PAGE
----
Explaining The Differences In Home Cooling Systems

It’s not always a simple process to select the right home heating and cooling system. There are many variations of a highly functional system, and the right solution will depend on what the homeowner needs in cooling and heating the home adequately.

This is a tough decision for many because there are more options than ever. Some of the newest options have improved in their technology, so they may be more desirable than they would have been previously.

To help in the decision-making process, this article will review the various types of air conditioning systems and their features and what each system is most suited for in terms of cooling applications in the home. It will also cover maintenance issues and potential drawbacks of installing each system.

This article seeks to offer facts about cooling systems, so homeowners can be more informed when deciding on the type of system to install in their homes.

Types of System Design


There are three main types of cooling systems. There are variations to each. But, they all come with their own unique sets of features and benefits. A homeowner must decide on the type of system before deciding the brand or model of the unit(s) to be installed.

Split/Wall Systems

Split systems or mini-split systems have heating and cooling units installed in many rooms of the home. An outdoor compressor works with the wall units in each. Wall units contain the fan coils to complete the process.

These systems are efficient and allow for individual adjustments to room temperatures. This may help homeowners save on electricity costs because rooms that are used very little do not need to be cooled as much.

A disadvantage of this type of unit for some homeowners is that every room will have a visible unit installed on the walls, and some homeowners may not want this. These systems have improved over time and are more cost-effective than ever. Today’s models typically receive high energy star ratings, so they are less costly.

Ducted Cooling Systems

Ducted Cooling Systems are very popular because they require less adjustment, as every home tends to have only one thermostat to control the entire home. This type of system requires a compressor to be installed outside the home. The unit takes air, cools it, and then sends it throughout the home using the duct system.

This type of cooling system requires more work for installation. It’s best to install a ducted system when the home is in the process of being built. However, it can be added later but with a significant price tag if there is no existing ductwork. It requires opening walls or access from the ceiling. Then those areas must be closed again in a way that nobody can tell the work was done.

Ducted systems are usually reverse cycles. That means they can also keep the home warm during the colder months. Some split systems also have this feature. An advantage of a ducted system is that only the vents in the rooms are visible, and there are no wall units that some people may find obtrusive.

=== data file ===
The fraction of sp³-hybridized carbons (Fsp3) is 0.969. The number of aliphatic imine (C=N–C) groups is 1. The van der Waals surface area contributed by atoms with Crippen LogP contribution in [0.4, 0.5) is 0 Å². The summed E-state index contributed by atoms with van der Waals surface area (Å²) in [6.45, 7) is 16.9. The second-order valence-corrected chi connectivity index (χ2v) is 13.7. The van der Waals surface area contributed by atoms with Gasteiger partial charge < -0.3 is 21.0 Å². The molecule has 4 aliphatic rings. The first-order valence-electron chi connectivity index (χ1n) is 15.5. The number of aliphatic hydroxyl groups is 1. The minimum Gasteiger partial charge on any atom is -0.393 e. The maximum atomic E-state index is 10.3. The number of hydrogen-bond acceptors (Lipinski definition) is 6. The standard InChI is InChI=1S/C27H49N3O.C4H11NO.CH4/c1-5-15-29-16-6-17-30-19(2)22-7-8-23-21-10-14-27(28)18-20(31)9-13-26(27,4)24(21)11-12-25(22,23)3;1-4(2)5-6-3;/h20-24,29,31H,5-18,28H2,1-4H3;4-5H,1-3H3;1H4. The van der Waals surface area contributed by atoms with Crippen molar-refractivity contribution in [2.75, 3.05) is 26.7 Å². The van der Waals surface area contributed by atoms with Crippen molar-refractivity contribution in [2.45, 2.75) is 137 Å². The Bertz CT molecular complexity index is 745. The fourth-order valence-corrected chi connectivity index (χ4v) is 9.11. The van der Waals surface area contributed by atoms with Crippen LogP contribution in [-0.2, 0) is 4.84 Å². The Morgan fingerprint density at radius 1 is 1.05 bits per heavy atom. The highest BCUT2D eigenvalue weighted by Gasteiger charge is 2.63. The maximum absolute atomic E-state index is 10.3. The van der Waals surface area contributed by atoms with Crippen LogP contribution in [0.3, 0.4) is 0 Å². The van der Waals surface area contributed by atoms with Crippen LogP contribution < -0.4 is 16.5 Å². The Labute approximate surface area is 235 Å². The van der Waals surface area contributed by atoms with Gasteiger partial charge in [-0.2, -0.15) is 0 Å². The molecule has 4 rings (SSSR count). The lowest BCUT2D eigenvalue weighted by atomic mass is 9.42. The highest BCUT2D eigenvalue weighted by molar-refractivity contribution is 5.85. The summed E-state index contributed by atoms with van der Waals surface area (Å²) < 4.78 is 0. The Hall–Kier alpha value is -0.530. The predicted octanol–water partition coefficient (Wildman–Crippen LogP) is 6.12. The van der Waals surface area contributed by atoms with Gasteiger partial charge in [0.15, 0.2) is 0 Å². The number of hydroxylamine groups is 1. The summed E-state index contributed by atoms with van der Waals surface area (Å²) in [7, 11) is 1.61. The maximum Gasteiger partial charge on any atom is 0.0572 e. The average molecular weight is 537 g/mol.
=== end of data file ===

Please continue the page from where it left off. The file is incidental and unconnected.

Ducted systems are easier to maintain because only the outdoor compressor needs to be maintained unless the homeowner chooses to have a professional duct cleaning company clean them periodically. With split systems, each wall unit must be professionally maintained.

An evaporative system is in its own category. It can be used with doors and windows open. It cools the air by taking it in and passing it through wet cooling pads. This type of system does not get as cold as other systems. But, homeowners can have cool breezes through their homes with windows and doors open. This type of system can still make the home comfortable for its residents in the summer heat.

An important benefit of the evaporative system is that it is beneficial to people who suffer from sinus and breathing issues because it adds some moisture back into the home. It is healthier for homes with newborn babies. An evaporative system is also the most economical to operate, as it uses less power than other cooling systems.

A disadvantage of evaporative cooling is that it only cools. It does not heat the home. Homeowners will need to find another way to heat their homes. Either an electric or gas heating system would be needed.


This article from the contractors at HVAC Livonia was intended to help homeowners understand the various types of cooling and heating systems available and the benefits and disadvantages of each. Being knowledgeable makes it easier for homeowners to make the wisest choice for their particular needs in cooling and heating.

Homeowners who are faced with how to cool and heat their homes must consider which systems are best for their particular needs, how often they are willing to pay for the cost of maintenance, and what their requirements are for heating and cooling. Each system comes with its own set of benefits and its own set of drawbacks.